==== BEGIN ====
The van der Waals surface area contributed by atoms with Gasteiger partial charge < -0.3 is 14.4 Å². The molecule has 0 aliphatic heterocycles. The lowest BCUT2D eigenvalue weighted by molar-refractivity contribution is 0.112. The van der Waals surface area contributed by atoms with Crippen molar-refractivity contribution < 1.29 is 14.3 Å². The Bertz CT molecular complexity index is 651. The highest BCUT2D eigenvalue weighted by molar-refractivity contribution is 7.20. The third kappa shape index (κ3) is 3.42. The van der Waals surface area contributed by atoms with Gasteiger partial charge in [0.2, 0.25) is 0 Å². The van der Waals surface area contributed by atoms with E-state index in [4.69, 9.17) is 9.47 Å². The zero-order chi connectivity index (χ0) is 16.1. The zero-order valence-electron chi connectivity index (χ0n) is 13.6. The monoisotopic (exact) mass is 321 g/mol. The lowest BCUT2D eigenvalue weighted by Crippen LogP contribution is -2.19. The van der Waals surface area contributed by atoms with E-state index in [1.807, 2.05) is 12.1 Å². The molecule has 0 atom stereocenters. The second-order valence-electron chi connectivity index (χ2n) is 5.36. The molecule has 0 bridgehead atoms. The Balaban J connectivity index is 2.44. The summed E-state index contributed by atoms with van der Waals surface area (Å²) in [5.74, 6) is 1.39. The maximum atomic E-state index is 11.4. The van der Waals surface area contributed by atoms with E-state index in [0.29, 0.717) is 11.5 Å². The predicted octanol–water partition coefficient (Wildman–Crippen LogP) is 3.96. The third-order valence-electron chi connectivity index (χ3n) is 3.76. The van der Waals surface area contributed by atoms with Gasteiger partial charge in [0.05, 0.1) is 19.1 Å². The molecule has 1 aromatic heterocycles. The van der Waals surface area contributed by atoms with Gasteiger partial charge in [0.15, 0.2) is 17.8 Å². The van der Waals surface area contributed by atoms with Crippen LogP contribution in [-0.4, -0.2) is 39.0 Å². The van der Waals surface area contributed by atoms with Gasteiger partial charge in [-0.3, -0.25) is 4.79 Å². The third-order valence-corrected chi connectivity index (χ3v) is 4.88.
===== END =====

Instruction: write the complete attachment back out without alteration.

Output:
The van der Waals surface area contributed by atoms with Gasteiger partial charge < -0.3 is 14.4 Å². The molecule has 0 aliphatic heterocycles. The lowest BCUT2D eigenvalue weighted by molar-refractivity contribution is 0.112. The van der Waals surface area contributed by atoms with Crippen molar-refractivity contribution < 1.29 is 14.3 Å². The Bertz CT molecular complexity index is 651. The highest BCUT2D eigenvalue weighted by molar-refractivity contribution is 7.20. The third kappa shape index (κ3) is 3.42. The van der Waals surface area contributed by atoms with Gasteiger partial charge in [0.2, 0.25) is 0 Å². The van der Waals surface area contributed by atoms with E-state index in [4.69, 9.17) is 9.47 Å². The zero-order chi connectivity index (χ0) is 16.1. The zero-order valence-electron chi connectivity index (χ0n) is 13.6. The monoisotopic (exact) mass is 321 g/mol. The lowest BCUT2D eigenvalue weighted by Crippen LogP contribution is -2.19. The van der Waals surface area contributed by atoms with E-state index in [1.807, 2.05) is 12.1 Å². The molecule has 0 atom stereocenters. The second-order valence-electron chi connectivity index (χ2n) is 5.36. The molecule has 0 bridgehead atoms. The Balaban J connectivity index is 2.44. The summed E-state index contributed by atoms with van der Waals surface area (Å²) in [5.74, 6) is 1.39. The maximum atomic E-state index is 11.4. The van der Waals surface area contributed by atoms with E-state index in [0.29, 0.717) is 11.5 Å². The predicted octanol–water partition coefficient (Wildman–Crippen LogP) is 3.96. The third-order valence-electron chi connectivity index (χ3n) is 3.76. The van der Waals surface area contributed by atoms with Gasteiger partial charge in [0.05, 0.1) is 19.1 Å². The molecule has 1 aromatic heterocycles. The van der Waals surface area contributed by atoms with Gasteiger partial charge in [0.15, 0.2) is 17.8 Å². The van der Waals surface area contributed by atoms with Crippen LogP contribution in [-0.4, -0.2) is 39.0 Å². The van der Waals surface area contributed by atoms with Gasteiger partial charge in [-0.3, -0.25) is 4.79 Å². The third-order valence-corrected chi connectivity index (χ3v) is 4.88.